Virulent Word of Mouse

October 7, 2006

Ubiquitous clicks and complements

Filed under: Conundrums in technical progress and economic growth,Essays — Shane Greenstein @ 9:58 pm

One of the most well-known anachronisms in Western literature occurs in the first scene of the second act of Shakespeare’s Julius Caesar. A public clock strikes three. But the European mechanical clock was invented more than a dozen centuries after Caesar uttered “Et tu, Brute?

I never appreciated this anachronism until I had children. One day I found myself talking with my kids about the Internet in that effusive way in which my grandparents talked about electricity. My kids just shrugged their shoulders at their father’s histrionics. They didn’t care that people in old television programs never went online or played video games, as they do.

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August 8, 2004

The diamond-wafer paradox: A modern mystery

Filed under: Conundrums in technical progress and economic growth,Essays — Shane Greenstein @ 12:42 pm

I confess that I did not intend to take an inventory of the modest wealth my wife and I had accumulated in nine years of married life. But a pair of birds got stuck in the attic, tried to find their way out the rear window, and made a mess of things. It was not as psycho as a Hitchcock movie, but it forced my wife and me to look hard at our belongings.

We found our daughter Rebecca’s baby clothes, several pieces of luggage, and many used electronic gadgets, specifically, two stereos, several old PCs, a very old TV, a college dorm refrigerator, our first video camera, several phones, an answering machine, an old cellular handset, and many of the boxes and instructions for the electronics. There were no Rembrandts.

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February 7, 2004

Why inventors are not famous

Filed under: Conundrums in technical progress and economic growth,Essays — Shane Greenstein @ 10:01 pm

Most inventors are anonymous to the general public. If you don’t believe that, read Inventing the 20th Century: 100 Inventions that Shaped the World by Stephen Van Dulken (New York University Press, 2002). I just did. I make my living studying high-tech firms, and I could not name half of these inventors before reading about them. I tested most of my colleagues, who are professors. They did worse than I did. Many of the inventors are candidates for the final answer on the Jeopardy game show.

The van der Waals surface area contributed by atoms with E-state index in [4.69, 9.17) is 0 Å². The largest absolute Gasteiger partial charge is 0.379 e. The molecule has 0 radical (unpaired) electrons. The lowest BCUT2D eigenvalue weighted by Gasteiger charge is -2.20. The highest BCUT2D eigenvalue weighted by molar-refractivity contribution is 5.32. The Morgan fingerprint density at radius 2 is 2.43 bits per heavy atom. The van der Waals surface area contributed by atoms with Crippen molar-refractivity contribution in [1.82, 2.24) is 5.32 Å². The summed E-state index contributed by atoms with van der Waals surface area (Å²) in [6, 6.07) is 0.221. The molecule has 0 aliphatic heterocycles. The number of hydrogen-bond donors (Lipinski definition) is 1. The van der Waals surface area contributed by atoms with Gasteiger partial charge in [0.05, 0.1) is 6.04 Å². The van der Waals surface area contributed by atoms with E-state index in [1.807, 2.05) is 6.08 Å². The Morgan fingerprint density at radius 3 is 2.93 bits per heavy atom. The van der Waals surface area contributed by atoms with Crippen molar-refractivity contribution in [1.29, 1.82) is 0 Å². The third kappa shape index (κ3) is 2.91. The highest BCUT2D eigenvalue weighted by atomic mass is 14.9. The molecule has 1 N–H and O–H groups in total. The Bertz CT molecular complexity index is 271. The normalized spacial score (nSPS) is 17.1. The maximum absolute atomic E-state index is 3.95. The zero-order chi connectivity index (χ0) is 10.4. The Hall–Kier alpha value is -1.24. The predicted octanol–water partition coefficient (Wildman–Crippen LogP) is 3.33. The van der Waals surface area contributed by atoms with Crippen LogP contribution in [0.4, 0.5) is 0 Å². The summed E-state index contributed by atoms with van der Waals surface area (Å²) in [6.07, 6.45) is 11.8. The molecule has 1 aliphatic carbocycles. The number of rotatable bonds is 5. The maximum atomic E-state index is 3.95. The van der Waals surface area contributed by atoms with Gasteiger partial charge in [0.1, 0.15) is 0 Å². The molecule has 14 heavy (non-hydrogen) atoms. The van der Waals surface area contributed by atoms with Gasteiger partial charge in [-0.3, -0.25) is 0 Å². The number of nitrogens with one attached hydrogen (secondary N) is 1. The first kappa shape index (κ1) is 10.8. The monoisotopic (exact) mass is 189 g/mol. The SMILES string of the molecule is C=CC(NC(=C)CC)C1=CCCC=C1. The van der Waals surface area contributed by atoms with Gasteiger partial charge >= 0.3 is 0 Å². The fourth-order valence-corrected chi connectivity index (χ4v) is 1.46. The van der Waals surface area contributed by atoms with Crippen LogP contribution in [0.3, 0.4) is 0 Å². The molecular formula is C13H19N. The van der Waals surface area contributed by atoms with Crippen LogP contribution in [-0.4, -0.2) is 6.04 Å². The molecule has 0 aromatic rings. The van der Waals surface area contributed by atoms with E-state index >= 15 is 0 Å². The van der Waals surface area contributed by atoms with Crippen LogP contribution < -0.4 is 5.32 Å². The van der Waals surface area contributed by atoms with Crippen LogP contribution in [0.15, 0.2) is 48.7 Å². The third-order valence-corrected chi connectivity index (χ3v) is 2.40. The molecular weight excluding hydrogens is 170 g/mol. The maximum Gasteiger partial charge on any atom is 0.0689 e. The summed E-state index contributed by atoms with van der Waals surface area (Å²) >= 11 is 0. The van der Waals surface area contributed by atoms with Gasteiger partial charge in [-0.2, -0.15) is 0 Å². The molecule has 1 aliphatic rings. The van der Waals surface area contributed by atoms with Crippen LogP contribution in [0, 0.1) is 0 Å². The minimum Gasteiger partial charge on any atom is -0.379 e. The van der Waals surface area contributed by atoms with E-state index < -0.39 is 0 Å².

This anonymity says something about inventors and the lack of public recognition accorded inventive acts. With rare exception, fame and invention do not mix. Making it onto a top 10 list is often the pinnacle of accomplishment and aspiration, even for inventions that change the world.

So, why aren’t inventors famous?

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August 7, 2003

Moore meets Malthus in multiples

Filed under: Conundrums in technical progress and economic growth,Essays — Shane Greenstein @ 9:38 pm

On the surface, the perspectives of Intel cofounder Gordon Moore and economist Thomas Malthus appear to be worlds apart. On closer inspection, however, there are many surprising parallels between them.

In 1803, Malthus published the second and expanded edition of his divisive “Essay on the Principle of Population.” The first edition had received extensive criticism, so Malthus felt it necessary to revise and update his core thesis. His persistence earned him a place in intellectual history.

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